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GUNS Magazine January 2010 - Page 20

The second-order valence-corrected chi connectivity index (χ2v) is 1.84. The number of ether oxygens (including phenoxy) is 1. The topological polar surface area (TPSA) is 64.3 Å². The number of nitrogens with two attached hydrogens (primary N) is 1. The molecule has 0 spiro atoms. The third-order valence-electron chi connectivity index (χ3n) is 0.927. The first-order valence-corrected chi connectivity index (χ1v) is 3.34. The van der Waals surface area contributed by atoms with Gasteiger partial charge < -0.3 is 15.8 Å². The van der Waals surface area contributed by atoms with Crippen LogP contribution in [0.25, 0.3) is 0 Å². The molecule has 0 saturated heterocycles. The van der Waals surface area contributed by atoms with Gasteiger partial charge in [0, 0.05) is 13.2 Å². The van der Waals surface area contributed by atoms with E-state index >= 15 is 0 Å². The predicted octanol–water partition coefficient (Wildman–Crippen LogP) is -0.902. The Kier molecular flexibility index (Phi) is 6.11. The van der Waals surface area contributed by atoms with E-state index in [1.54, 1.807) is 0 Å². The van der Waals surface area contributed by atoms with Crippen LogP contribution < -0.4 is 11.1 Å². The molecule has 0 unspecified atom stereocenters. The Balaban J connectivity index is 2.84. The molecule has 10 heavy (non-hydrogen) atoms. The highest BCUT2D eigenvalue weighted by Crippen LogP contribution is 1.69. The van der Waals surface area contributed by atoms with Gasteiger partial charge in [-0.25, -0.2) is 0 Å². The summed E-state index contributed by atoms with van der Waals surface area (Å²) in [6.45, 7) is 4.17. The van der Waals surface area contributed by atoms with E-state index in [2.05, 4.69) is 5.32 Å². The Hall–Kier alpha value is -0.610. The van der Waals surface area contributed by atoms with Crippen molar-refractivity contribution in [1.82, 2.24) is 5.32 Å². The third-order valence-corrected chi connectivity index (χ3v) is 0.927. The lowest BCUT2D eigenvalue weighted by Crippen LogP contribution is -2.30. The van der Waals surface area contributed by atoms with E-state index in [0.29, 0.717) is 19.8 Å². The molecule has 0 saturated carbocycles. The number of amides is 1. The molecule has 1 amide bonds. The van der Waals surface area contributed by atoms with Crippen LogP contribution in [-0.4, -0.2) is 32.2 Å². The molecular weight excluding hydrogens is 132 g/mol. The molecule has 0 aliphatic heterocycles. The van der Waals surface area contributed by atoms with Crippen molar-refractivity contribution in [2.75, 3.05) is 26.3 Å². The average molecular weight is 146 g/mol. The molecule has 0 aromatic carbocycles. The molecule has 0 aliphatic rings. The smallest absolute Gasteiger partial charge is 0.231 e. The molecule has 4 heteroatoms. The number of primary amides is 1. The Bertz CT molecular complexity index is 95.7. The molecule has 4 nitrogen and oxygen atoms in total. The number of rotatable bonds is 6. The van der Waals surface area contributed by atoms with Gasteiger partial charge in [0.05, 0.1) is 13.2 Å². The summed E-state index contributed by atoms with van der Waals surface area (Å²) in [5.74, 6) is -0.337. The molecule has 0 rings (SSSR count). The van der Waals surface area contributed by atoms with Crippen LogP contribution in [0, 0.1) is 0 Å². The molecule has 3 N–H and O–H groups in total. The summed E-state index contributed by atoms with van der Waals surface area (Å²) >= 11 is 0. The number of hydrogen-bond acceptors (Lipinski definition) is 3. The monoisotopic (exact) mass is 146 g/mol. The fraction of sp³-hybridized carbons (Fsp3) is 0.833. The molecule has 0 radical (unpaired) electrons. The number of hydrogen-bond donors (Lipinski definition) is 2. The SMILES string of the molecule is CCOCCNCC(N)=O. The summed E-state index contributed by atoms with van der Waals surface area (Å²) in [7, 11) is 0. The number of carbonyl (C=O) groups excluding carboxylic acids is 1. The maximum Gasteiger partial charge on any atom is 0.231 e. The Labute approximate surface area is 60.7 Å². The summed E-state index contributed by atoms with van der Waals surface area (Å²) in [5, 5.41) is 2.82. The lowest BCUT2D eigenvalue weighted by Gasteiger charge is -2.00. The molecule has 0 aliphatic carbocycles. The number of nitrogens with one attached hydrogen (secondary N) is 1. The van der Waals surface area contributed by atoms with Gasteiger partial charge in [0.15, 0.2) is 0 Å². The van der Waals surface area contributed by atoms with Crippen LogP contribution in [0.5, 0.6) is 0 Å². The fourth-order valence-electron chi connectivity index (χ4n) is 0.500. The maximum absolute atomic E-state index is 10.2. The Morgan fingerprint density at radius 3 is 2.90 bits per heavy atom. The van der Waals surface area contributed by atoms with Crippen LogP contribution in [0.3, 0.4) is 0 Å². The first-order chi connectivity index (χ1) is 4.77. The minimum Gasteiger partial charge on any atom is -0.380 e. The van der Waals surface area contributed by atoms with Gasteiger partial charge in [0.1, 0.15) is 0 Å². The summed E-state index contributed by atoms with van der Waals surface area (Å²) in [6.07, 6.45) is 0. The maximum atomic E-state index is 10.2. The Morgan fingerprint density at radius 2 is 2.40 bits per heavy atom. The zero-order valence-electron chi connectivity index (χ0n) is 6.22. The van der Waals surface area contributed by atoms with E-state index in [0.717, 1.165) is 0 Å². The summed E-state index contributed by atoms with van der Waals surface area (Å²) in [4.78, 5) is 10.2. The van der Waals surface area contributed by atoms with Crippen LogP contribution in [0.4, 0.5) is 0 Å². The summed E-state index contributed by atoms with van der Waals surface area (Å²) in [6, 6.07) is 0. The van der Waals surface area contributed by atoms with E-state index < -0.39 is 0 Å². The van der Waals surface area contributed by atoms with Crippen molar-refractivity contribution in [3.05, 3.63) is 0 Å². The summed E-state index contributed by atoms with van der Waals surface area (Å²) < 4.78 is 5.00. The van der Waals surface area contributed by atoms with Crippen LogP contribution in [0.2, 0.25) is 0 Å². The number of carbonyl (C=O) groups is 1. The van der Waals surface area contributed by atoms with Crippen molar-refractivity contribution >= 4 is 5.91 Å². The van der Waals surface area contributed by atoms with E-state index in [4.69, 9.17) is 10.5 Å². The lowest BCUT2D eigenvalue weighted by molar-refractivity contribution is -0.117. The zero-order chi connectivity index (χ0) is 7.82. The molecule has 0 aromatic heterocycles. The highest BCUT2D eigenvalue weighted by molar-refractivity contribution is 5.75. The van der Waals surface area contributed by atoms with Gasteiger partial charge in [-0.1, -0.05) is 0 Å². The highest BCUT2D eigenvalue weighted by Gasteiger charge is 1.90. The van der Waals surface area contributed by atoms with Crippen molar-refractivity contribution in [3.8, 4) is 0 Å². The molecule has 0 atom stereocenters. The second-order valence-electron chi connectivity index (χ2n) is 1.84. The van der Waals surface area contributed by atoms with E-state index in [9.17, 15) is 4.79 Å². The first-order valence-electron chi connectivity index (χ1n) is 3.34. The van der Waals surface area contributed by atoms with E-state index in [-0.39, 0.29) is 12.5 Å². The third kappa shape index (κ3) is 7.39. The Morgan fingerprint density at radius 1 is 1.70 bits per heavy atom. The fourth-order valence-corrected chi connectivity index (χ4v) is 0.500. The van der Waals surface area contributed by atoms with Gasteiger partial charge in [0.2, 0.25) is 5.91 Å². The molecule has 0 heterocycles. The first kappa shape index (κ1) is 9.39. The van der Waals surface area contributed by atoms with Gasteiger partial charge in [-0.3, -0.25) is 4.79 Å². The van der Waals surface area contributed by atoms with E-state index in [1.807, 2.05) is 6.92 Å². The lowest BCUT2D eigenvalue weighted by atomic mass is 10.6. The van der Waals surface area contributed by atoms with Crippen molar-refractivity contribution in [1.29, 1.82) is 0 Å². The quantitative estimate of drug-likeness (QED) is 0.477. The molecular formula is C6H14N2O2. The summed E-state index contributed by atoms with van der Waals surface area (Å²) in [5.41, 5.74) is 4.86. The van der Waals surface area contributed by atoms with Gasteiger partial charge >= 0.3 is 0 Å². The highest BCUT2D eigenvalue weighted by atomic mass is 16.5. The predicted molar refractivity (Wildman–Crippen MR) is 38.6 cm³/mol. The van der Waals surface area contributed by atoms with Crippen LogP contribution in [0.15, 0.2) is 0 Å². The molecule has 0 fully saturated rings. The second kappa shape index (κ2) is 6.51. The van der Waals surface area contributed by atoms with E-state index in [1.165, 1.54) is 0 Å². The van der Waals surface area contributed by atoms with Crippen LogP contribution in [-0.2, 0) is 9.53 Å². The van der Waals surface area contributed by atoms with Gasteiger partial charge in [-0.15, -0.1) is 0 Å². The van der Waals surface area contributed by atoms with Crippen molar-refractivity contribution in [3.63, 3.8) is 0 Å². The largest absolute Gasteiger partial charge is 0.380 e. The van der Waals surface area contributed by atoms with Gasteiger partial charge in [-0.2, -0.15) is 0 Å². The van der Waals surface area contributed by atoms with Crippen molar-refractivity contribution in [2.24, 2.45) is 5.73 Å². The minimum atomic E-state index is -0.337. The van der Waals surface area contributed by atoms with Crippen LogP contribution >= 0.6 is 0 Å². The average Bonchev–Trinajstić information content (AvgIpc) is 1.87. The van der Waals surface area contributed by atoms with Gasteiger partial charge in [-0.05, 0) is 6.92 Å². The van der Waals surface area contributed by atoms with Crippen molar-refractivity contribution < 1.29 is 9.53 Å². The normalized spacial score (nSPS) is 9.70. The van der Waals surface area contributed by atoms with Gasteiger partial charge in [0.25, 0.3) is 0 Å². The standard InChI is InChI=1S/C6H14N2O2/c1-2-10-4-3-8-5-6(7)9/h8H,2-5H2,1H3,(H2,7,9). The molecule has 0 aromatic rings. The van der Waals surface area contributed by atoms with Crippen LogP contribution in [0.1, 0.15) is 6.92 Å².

UPONARS • GLEN ZEDIKER • FANTASTIC FORE-ENDS The big difference goes unseen. n virtually any venue where accuracy matters, a free-floating I barrel is an essential element. That means the barrel is attached to the receiver or action and touches nothing else, or nothing else nut on one end. The barrel nut secures the barrel into the upper in the same way as a standard configuration, and then the barrel just sticks out its other end. Now all the pressures put on the fore-end are directed to the upper receiver and not to the barrel. Float tubes come in a huge variety of configurations. That’s good news. The better news is nearly all are two-piece where the tube itself can come on and off while its attachment point remains on the rifle. Tubes designed for competitive shooting, such as NRA High Power Rifle, usually have vents and always a rail slot on their undersides to attach a handstop. The vents serve to both reduce tube weight and allow air circulation. They also catch wind. Some of us are going to smaller diameter float tubes to help improve “aerodynamics” for the standing position. touches it, either way. External pressures and contact points (which cause pressures) influence barrel vibrations and also where the barrel is “looking” shot to shot. I know it’s hard to believe something as stout as a heavy steel tube (a barrel) can be so easily persuaded to shift, but it can and will. It’s not so much the pressures and contacts themselves as it is their inconsistency. AR-15s with a standard-style handguard, whether carbine or rifle, have the front handguard cap, and also sling swivel, effectively attached to the barrel. Pressures against the handguard or sling swivel are transferred to the cap and, therefore, to the barrel. EasyFix This is too easy to fix on an AR-15. A “float tube” is essentially (if not actually) a piece of pipe with a barrel Cheesegraters Tactical-style float tubes are often covered over in Picatinny rails. 12, 3, 6, and 9 o’clock. Others allow customized attachment of rail mounting strips. Recommendations depend on what you’ll be mounting on the rails, but the customizable tubes usually feel better in the hand. I strongly suggest smoothing over any exposed and unused rails with specialty covers. Float tube diameters vary, and most of the NRA Match Rifle style are larger. They normally will fit right over the gas block or manifold. Some of the tacticalstyle float tubes don’t give much room to mix components. Generally, you’ll be fine if you get the fore-end and manifold from the same manufacturer. Specialized tubes exist for the NRA Service Rifle competitor to maintain the look of an A2 rifle, but still free-float the barrel and move the sling attachment point to the tube. It’s a very small diameter tube that allows the handguard pieces to snap in right over it. The front handguard cap and sling swivel mount are welded to one end of the tube and the Delta assembly is on the barrel nut as usual. There is no reason at all to choose Thisfore-endfromMedeshaFirearms(above)isonanacross-the-coursecompetitionrifle.Itis rotation-adjustableandhasarailslotforahandstopandaccessoryweight.Arail-to-railalignment fixture(bottom,leftfromBrownells)makesaligninga4-railfloattubewithaflattopupperasnooze. Thisisdanghandy,assomefloattubeshavealignmentmeansincorporatedbutmanyaretrialand error.OneofthebetterproductsoutthereistheDanielsDefensefloat-tube(bottom,right).Thisisa high-qualitypiece.Thisconfigurationisrifle-lengthoverall,butwithacutouttoaccommodatethe carbine-lengthgassystem.nice.TheBrownellsrailcoversmakeitevennicer. 20 WWW.GUNSMAGAZINE.COM • JANUARY 2010

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